Toxic sludge killed thousands of birds at open pit copper mine
By Summit Voice
SUMMIT COUNTY — The Freeport-McMoRan Corporation, owner of the Henderson and Climax molybdenum mines in Colorado, recently agreed to pay $6.8 million for natural resource damages at its Morenci Mine in east-central Arizona.
The U.S. District Court for Arizona recently approved the settlement, which involves the multinational mining giant, as well as the State of Arizona, and the U.S. Fish and Wildlife Service.
The settlement is the result of several years of negotiations among Freeport-McMoRan Corporation, the U.S. Fish and Wildlife Service, the Arizona Department of Environmental Quality and the Arizona Game and Fish Department.
Settlement negotiations began in 2003 after the U.S. Fish and Wildlife Service investigated the bird mortalities at Freeport’s Morenci tailings ponds, reported voluntarily by the mining company. The settlement money will be used for the restoration of Arizona wildlife populations and its habitat.
The Morenci mine site is located near the Arizona communities of Clifton and Morenci near the New Mexico border. The mine site has numerous open pits, leach rock stockpiles, tailings impoundments and uncovered ponds. Five smelters also have operated historically at the site.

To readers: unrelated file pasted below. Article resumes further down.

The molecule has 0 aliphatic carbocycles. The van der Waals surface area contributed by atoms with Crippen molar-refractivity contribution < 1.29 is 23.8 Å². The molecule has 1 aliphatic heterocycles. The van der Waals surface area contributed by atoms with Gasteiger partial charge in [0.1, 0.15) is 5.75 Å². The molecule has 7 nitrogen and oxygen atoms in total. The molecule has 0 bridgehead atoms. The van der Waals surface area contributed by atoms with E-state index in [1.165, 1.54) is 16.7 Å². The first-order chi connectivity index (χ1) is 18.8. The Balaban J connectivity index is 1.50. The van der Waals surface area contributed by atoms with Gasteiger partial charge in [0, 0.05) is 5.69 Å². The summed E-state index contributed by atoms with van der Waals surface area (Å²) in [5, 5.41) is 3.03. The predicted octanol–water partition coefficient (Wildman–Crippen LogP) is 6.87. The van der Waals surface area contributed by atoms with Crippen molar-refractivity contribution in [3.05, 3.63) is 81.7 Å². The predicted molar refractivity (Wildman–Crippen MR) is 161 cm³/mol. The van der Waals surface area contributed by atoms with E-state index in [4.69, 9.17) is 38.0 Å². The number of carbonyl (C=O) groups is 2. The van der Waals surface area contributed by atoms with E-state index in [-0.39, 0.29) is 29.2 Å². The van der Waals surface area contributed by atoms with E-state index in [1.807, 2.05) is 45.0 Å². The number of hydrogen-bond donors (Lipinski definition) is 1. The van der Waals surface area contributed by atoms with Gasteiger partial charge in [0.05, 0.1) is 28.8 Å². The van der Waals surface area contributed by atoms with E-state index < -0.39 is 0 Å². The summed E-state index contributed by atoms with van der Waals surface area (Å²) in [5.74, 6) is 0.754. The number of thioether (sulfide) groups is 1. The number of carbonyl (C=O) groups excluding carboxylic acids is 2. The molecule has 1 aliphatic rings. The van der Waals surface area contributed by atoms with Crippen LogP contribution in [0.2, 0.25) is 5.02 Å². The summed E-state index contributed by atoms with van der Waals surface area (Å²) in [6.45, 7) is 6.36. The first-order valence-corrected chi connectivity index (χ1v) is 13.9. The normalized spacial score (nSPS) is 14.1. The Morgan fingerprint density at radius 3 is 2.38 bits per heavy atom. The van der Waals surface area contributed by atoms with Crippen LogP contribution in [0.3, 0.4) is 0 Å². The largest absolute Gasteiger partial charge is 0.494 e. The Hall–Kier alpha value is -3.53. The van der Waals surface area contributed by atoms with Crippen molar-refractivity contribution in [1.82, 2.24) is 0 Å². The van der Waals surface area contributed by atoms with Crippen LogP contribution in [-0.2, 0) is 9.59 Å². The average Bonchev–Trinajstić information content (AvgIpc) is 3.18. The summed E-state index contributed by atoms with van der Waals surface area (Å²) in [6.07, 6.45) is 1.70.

Rainwater-formed ponds on the tailings were documented to be highly acidic in 2000 and 2001 and to cause death and other injuries to migratory birds through exposure and ingestion. Hazardous substances at the mine, located between the San Francisco River and Eagle Creek, have included sulfuric acid, copper, and other dissolved metals.
Negotiations included the results of field investigations, documentation of injuries reported in 2000-2001, and the modeling of injuries that preceded the documented event and resulting future loss of wildlife productivity.
“The Arizona Game and Fish Department looks forward to putting these settlement funds to work to create wetland habitat for Arizona’s migratory and resident birds,” Arizon Game and Fish director Larry Voyles said in a prepared statement. “The Department commends Freeport-McMoRan for voluntarily reporting the bird mortalities and entering into a settlement which fairly compensates the public for lost resources.”
“I am pleased to see this settlement agreement between the State of Arizona, the U.S. Fish and Wildlife Service, and Freeport-McMoRan Corporation,” said USFWS southwest regional director Benjamin Tuggle. “Now we can begin the process of restoration by working with the public and other involved stakeholders to determine what restoration project or projects will best compensate for those resource losses.”
“We feel this is a fair settlement to resolve this matter,” Arizona Department of Environmental Quality Director Henry Darwin said. “It’s also important to note that Freeport-McMoRan has proactively changed its operating procedures over time to prevent these kinds of problems in the future.”
The settlement money will be held in the Interior Department’s Natural Resource Damage Assessment and Restoration Fund until restoration projects are selected. A trustee council consisting of ADEQ, Arizona Game and Fish Department, and U.S. Fish and Wildlife Service will solicit project ideas and prepare one or more draft restoration plans for public review and comment before selecting projects for implementation.
Restoration projects will be designed to restore, rehabilitate or replace injuries to terrestrial, aquatic and avian habitats. These plans will be made available for review at a later date.